California could lift most COVID-19 mask requirements by June 15, Newsom says

A closeup of Gavin Newsom in a mask with California flag insignia.
Gov. Gavin Newsom, shown in March during a visit to a South Gate vaccination center, says that after June 15, the state will look “a lot like the world we entered into before the pandemic.”
(Marcio Jose Sanchez / Associated Press)

Gov. Gavin Newsom said Wednesday that California could significantly ease its mask mandates in the coming weeks as COVID-19 cases continue to decline and vaccinations increase.

State health officials have not offered guidance, but Newsom said it could come soon.

On June 15, when the state is slated to reopen its economy, “we’ll move beyond the blueprint and we’ll be in a completely different space,” Newsom said. “We will be updating our mask guidelines, outdoor masking, if we reach that threshold where we hope to be.... In fact, it will be eliminated, those mandates. They’ll be guidelines or recommendations.

“But for indoor activities, we will still have, likely, some mask guidelines and mandates. But we hope, sooner than later, that those will be lifted as well,” Newsom said at a press conference.

In an interview with Fox 11 News a day earlier, Newsom said California after June 15 will look similar to pre-pandemic times.


“That world looks a lot like the world we entered into before the pandemic,” he said. “We’re not wearing face coverings. We’re not restricted in any way, shape or form of doing the old things that we used to do,” with the exception of large-scale indoor events, for which he said “common sense” will still be required.

“Otherwise, we’ll make guidance, recommendations, but no mandates … and no restrictions in businesses large and small,” he said.

Newsom’s comment comes amid growing debate about how much longer mask mandates should remain as the country — and California especially — recover from the COVID-19 pandemic.

There are growing calls to ease the rules.

“We do need to start being more liberal as we get more people vaccinated,” Dr. Anthony Fauci, the director of the National Institute of Allergy and Infectious Diseases, said Sunday on ABC’s “This Week.”

But Fauci also said the country was averaging about 43,000 coronavirus cases daily and noted that “we’ve got to get it much, much lower than that” to effectively reduce the risk from the virus.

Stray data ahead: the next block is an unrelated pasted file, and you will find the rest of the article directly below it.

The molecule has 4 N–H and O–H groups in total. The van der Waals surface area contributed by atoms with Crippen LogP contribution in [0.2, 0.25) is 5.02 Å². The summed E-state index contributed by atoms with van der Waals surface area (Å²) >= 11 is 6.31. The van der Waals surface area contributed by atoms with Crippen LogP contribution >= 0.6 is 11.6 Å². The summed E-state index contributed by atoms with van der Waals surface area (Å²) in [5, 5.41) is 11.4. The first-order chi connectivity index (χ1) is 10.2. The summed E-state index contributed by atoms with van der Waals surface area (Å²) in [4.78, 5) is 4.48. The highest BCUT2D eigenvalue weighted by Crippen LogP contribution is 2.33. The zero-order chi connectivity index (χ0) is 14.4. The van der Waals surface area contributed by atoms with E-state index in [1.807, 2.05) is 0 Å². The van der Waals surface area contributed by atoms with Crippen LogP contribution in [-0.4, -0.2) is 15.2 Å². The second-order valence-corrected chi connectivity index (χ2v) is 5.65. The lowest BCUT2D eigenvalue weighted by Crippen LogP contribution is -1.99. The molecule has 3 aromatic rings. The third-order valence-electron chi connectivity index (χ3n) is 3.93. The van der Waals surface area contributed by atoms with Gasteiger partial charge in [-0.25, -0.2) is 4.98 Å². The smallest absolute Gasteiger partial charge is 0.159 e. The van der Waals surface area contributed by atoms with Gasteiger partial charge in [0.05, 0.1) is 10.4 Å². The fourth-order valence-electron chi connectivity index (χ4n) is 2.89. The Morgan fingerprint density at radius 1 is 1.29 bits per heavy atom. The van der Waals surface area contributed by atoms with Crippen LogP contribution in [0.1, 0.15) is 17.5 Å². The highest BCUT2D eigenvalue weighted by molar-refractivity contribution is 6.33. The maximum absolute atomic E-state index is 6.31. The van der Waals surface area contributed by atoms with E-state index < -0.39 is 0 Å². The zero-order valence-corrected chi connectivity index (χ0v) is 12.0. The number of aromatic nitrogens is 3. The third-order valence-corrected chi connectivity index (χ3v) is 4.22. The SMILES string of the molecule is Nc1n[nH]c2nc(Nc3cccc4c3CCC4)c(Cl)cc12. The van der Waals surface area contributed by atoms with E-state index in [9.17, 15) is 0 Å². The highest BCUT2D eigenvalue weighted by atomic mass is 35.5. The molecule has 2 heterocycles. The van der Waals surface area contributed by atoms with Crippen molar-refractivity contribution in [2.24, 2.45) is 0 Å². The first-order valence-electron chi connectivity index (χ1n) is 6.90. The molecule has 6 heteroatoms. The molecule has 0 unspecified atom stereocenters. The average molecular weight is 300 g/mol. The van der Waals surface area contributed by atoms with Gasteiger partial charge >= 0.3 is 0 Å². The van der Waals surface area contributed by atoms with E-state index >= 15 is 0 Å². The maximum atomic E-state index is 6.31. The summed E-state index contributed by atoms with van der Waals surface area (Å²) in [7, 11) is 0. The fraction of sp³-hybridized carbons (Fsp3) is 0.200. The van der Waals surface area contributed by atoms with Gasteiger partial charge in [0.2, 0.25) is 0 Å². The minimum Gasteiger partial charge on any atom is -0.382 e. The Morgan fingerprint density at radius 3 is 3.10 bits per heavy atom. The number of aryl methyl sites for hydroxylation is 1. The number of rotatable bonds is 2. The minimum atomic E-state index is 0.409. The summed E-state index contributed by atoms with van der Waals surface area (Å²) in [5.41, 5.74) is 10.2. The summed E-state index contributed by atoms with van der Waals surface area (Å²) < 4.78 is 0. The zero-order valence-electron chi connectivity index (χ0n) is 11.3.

When the case count drops, he said, “the risk of any infection — indoor or outdoor — diminishes dramatically.”

Fauci’s statements were, in part, a response to comments Sunday by Dr. Scott Gottlieb on CBS’ “Face the Nation.” The former Food and Drug Administration commissioner said the country was “at a point now where we could start lifting these ordinances and allowing people to resume normal activity.”

Gottlieb said outdoor mask restrictions should be lifted and indoor restrictions could begin to be loosened in states where the prevalence of the coronavirus is low, vaccination rates are high and testing is identifying infections.

The larger conversation around face masks came just days after the U.S. Centers for Disease Control and Prevention updated its COVID-19 science brief to emphasize the virus’ airborne transmissibility.


Transmission occurs in three main ways, the agency affirmed, including the inhalation of aerosol particles; deposition of virus droplets onto mucous membranes such as the mouth, nose and eyes; and touching mucous membranes with “soiled hands contaminated with the virus.”

Dr. Peter Chin-Hong, professor of medicine and an infectious disease specialist at UC San Francisco, said the CDC’s update was not new information but that it was a “reinforcement that some settings are much riskier than others,” including indoor gatherings.

And although there is some consensus around outdoor rules, Chin-Hong said, it may be too soon to throw masks off completely while indoors.

“I don’t think we’re there yet,” he said. “Even if you are vaccinated, the more people you bring together, the higher the chance of nonresponders getting together where they can transmit.... The larger the group, the higher the chance that two people didn’t get protection.”

He also noted that many people might continue to wear masks out of habit or for personal reasons that have nothing to do with COVID-19.

“Essentially, it’s one thing that we have control over in the pandemic,” he said. “And if, at the end of the day, we have better acceptance of people wearing masks to protect other people when they have a cold or something, I’m all for that.”

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